Her siblings, Georgia and Justin, are one third of indie-punk-hiphop/rap band Weapons and they released their eponymous debut album in September 2006 on their own label, Wicked Old Lady Records, and Jem joins them on track seven, The Thieves, but sadly I have yet to track a copy down.

That said, while looking into all this, I have discovered something else. While the album Pet Deaths seems to be a long time coming in the meantime another South Wales singer-songwriter, Cate Le Bon, is to release an EP on Cardiff label Peski Records on 21st April and only on 10" vinyl:

Edrych yn Llygaid Ceffyl Benthyg. -

Tuesday, March 04, 2008

Reality Check - Part 3: Get What You Want.

There are more Australians currently on tour in the UK and they might just treat you as though you were still at primary school - if, of course, you are one of the lucky ones.
The teenage bolshiness is quite understandable but surely few younger than Simon Nichol, Peter Knight and Dave Swarbrick ( b. April 1941), variously of Fairport Convention and Steeleye Span and all almost certainly much older than her parents, would even dream of being credible while wielding a rather non-threatening electric fiddle?

"Just shut up - you have paid to hear us play!"
Taylor Henderson of Operator Please.

Telling the audience how to behave is another matter entirely and getting away with it is quite an achievement; she seems to have another weapon at the ready so it is probably not the best time to ask any awkward questions anyway.

See them live and they're happy to scribble on your latest purchase, just like a child might, but the performance is very good. In fact child-like they certainly are not and the vocals of, and lyrics by, Amandah Wilkinson are fair proof of that.

Get What You Want - 7" vinyl (BRILS285).

The album 'Yes, Yes Vindictive' sees a full UK release (Vinyl, CD and download) on 17th March 2008 and it would be most welcome, since it is so made for summer, if they could include some weather from Queensland with it. They probably can't but if you pre-order the album from them, and according to their blog, London's Puregroove Records might just treat you with a bonus DVD of the band's recent in-store appearance! In any case, if you want the 12" version, it is much cheaper from Puregroove than from who, I can promise, will not give you a bonus DVD!

Monday, March 03, 2008

Reality Check - Part 2: Echo Beach revisited.

I'd been planning to mention some new (to the UK) Australian music developments in this post but this evening, while I was making something to eat (a fish pie if you care to know) and listening to the radio I got a surprise...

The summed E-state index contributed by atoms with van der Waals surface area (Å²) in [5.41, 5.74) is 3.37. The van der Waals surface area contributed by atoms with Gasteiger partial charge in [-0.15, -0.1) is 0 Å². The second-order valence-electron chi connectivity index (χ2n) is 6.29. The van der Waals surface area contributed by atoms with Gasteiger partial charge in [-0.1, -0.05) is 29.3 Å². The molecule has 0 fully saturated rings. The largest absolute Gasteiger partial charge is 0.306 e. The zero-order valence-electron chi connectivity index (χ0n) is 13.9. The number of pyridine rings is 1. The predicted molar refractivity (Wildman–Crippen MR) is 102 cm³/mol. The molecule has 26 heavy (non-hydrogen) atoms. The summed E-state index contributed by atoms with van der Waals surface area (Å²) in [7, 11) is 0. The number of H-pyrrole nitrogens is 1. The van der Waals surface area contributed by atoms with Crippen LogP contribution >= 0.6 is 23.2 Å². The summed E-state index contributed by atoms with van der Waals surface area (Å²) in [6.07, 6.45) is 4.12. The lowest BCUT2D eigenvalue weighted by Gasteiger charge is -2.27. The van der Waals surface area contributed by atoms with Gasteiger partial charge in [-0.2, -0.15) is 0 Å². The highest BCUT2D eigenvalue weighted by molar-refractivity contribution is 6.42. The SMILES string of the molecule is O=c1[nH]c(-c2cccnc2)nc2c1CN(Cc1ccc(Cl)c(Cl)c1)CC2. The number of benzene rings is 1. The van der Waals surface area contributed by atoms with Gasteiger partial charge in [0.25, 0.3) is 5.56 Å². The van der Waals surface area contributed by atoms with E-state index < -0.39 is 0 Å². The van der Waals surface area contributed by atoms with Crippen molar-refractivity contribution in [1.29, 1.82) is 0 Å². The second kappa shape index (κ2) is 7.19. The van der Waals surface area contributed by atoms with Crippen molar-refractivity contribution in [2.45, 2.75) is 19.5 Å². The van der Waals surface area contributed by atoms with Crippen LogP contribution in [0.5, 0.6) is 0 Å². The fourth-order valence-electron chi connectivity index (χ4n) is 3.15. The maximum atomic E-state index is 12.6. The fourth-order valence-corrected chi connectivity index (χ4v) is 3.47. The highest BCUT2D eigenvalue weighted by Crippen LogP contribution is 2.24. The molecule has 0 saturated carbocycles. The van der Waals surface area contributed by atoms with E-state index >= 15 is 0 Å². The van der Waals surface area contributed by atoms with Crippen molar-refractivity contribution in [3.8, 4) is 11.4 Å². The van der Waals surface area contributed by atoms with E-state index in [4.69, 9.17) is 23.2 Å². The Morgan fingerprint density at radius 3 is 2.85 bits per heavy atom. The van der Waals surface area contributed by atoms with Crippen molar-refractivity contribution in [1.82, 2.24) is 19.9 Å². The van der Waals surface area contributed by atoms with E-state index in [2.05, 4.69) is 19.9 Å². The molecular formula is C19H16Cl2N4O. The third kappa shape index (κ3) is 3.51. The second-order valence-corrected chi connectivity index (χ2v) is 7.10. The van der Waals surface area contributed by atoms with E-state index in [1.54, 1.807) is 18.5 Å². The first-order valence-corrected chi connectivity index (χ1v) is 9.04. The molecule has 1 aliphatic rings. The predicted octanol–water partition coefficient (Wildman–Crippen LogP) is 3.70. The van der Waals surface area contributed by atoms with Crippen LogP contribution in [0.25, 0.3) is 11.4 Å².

I know it's out of fashion and a trifle uncool
But I can't help it, I'm a romantic fool.
It's a habit of mine to watch the sun go down.

The song 'Echo Beach' but certainly not the version I remember.

This one is, it turns out, a cover version sung by Australian 16-year-old Gabriella Cilmie and I'm fine with that. The thing is that it made me feel old again when the DJ said I bet you don't know the original. I certainly do (and without the help of a press release) but I did recall something more useful that was not mentioned, which is
that it was on the album Metro Music (DINDISC, released as DID.1 - that being a fact that I didn't remember) and more importantly that I actually own it on original vinyl and so, after some searching, here it is.

Metro Music - Martha And The Muffins (1980).

The passage of time, almost three decades, has not done the sleeve any favours but then, as I have just rediscovered today, I paid the princely sum of £0.50 ($0.95, €0,70) for it secondhand and that was in 'Canterbury Rock' twenty-two years ago next month! The vinyl inside has however stood the test of time admirably - unscratched and still as flat as could be - and so it should therefore play perfectly? I have just listened to it and it certainly does; that may be surprising but what I find even more so is just how well the music itself has aged!

This is not actually what I intended to continue yesterday's post with but that will now just have to wait again.

Sunday, March 02, 2008

Reality Check - Part 1.

When you feel inclined to despair here are some possible delights for those that like wandering away from the national radio music machine.
Should you be tired of Duffy et al (at least in the UK and, as it just sometimes
happens, I am not) then here are a few things that you probably won't have heard on whatever radio station(s) you usually listen to:

Beach House - Devotion

This is their second album and a paean to 21st century lo-fi: the main issue is that Baltimore duo Victoria Legrand (vocals and synths) and Alex Scally (guitars, including slide-guitar no less) also make it all sound like 1980s music never put a beat wrong! No wonder they are now signed to Bella Union [BELLACD160X] in the UK and it is available on vinyl too, but currently only on import from mainland Europe or the US.

If you don't fancy that just now, but are willing to indulge my liking for new French music, you could probably do worse than listening to The Teenagers.

Reality Check: they do what teenagers do.
They just happen to do it much better than most!

I nearly forgot to mention that, while they are a French three-piece and slightly older than they might perhaps seem to be (they are all in their early twenties), they can do foul-mouthed lo-fi pop better than anyone. The album Reality Check is due for release in the UK on Merok on 17th March and a vinyl release is also on the cards.

This post has threatened to become much longer than I expected. Part 2 will follow very shortly.